NARCIS (Netherlands)

    Speelman, E.N.

    2010-01-01

    With the realization that the Arctic Ocean was covered with enormous quantities of the aquatic floating fern Azolla 49 Myrs ago, new questions regarding the Eocene conditions facilitating these blooms arose. This dissertation describes the reconstruction of paleo-environmental conditions facilitatin

  18. Network of Networks and the Climate System

    Science.gov (United States)

    Kurths, Jürgen; Boers, Niklas; Bookhagen, Bodo; Donges, Jonathan; Donner, Reik; Malik, Nishant; Marwan, Norbert; Stolbova, Veronika

    2013-04-01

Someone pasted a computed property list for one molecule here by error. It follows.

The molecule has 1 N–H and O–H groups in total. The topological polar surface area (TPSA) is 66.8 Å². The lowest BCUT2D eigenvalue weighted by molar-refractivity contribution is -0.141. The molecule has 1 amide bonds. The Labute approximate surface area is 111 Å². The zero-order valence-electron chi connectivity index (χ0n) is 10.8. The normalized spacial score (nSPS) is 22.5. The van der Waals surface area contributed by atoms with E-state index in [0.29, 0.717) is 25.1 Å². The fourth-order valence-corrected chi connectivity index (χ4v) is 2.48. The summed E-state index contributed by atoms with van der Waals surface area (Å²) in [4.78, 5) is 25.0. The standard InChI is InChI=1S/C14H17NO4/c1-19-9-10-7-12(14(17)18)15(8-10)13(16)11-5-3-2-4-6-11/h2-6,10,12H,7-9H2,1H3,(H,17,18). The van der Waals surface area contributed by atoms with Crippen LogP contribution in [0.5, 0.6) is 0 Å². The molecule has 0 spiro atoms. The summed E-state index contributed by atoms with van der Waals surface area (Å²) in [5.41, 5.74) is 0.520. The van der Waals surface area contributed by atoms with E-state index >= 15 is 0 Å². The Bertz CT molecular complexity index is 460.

Network of networks is a new direction in complex systems science. One can find such networks in various fields, such as infrastructure (power grids etc.), human brain or Earth system. Basic properties and new characteristics, such as cross-degree, or cross-betweenness will be discussed. This allows us to quantify the structural role of single vertices or whole sub-networks with respect to the interaction of a pair of subnetworks on local, mesoscopic, and global topological scales. Next, we consider an inverse problem: Is there a backbone-like structure underlying the climate system? For this we propose a method to reconstruct and analyze a complex network from data generated by a spatio-temporal dynamical system. This technique is then applied to 3-dimensional data of the climate system. We interpret different heights in the atmosphere as different networks and the whole as a network of networks. This approach enables us to uncover relations to global circulation patterns in oceans and atmosphere. The global scale view on climate networks offers promising new perspectives for detecting dynamical structures based on nonlinear physical processes in the climate system. This concept is applied to Indian Monsoon data in order to characterize the regional occurrence of strong rain events and its impact on predictability. References: Arenas, A., A. Diaz-Guilera, J. Kurths, Y. Moreno, and C. Zhou, Phys. Reports 2008, 469, 93. Donges, J., Y. Zou, N. Marwan, and J. Kurths, Europhys. Lett. 2009, 87, 48007. Donner, R., Y. Zou, J. Donges, N. Marwan, and J. Kurths, Phys. Rev. E 2010, 81, 015101(R ). Mokhov, I. I., D. A. Smirnov, P. I. Nakonechny, S. S. Kozlenko, E. P. Seleznev, and J. Kurths, Geophys. Res. Lett. 2011, 38, L00F04. Malik, N., B. Bookhagen, N. Marwan, and J. Kurths, Climate Dynamics, 2012, 39, 971. Donges, J., H. Schultz, N. Marwan, Y. Zou, J. Kurths, Eur. J. Phys. B 2011, 84, 635-651. Donges, J., R. Donner, M. Trauth, N. Marwan, H.J. Schellnhuber, and J. Kurths